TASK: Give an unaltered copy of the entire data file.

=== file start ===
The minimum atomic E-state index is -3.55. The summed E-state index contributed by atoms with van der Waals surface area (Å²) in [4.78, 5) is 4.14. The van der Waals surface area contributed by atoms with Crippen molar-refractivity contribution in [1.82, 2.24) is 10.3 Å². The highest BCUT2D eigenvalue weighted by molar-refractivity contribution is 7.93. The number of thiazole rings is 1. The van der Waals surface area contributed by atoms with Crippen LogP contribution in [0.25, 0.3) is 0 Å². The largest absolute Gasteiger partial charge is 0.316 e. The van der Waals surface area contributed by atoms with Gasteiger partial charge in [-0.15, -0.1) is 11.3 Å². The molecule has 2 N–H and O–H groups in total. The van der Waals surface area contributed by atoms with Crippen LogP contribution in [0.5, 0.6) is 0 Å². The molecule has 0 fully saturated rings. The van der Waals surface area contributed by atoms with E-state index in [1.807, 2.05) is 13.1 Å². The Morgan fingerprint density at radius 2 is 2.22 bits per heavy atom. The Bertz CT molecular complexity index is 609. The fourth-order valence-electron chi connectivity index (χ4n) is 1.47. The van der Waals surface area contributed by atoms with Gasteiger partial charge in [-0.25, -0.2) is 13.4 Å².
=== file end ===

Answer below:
The minimum atomic E-state index is -3.55. The summed E-state index contributed by atoms with van der Waals surface area (Å²) in [4.78, 5) is 4.14. The van der Waals surface area contributed by atoms with Crippen molar-refractivity contribution in [1.82, 2.24) is 10.3 Å². The highest BCUT2D eigenvalue weighted by molar-refractivity contribution is 7.93. The number of thiazole rings is 1. The van der Waals surface area contributed by atoms with Crippen LogP contribution in [0.25, 0.3) is 0 Å². The largest absolute Gasteiger partial charge is 0.316 e. The van der Waals surface area contributed by atoms with Gasteiger partial charge in [-0.15, -0.1) is 11.3 Å². The molecule has 2 N–H and O–H groups in total. The van der Waals surface area contributed by atoms with Crippen LogP contribution in [0.5, 0.6) is 0 Å². The molecule has 0 fully saturated rings. The van der Waals surface area contributed by atoms with E-state index in [1.807, 2.05) is 13.1 Å². The Morgan fingerprint density at radius 2 is 2.22 bits per heavy atom. The Bertz CT molecular complexity index is 609. The fourth-order valence-electron chi connectivity index (χ4n) is 1.47. The van der Waals surface area contributed by atoms with Gasteiger partial charge in [-0.25, -0.2) is 13.4 Å².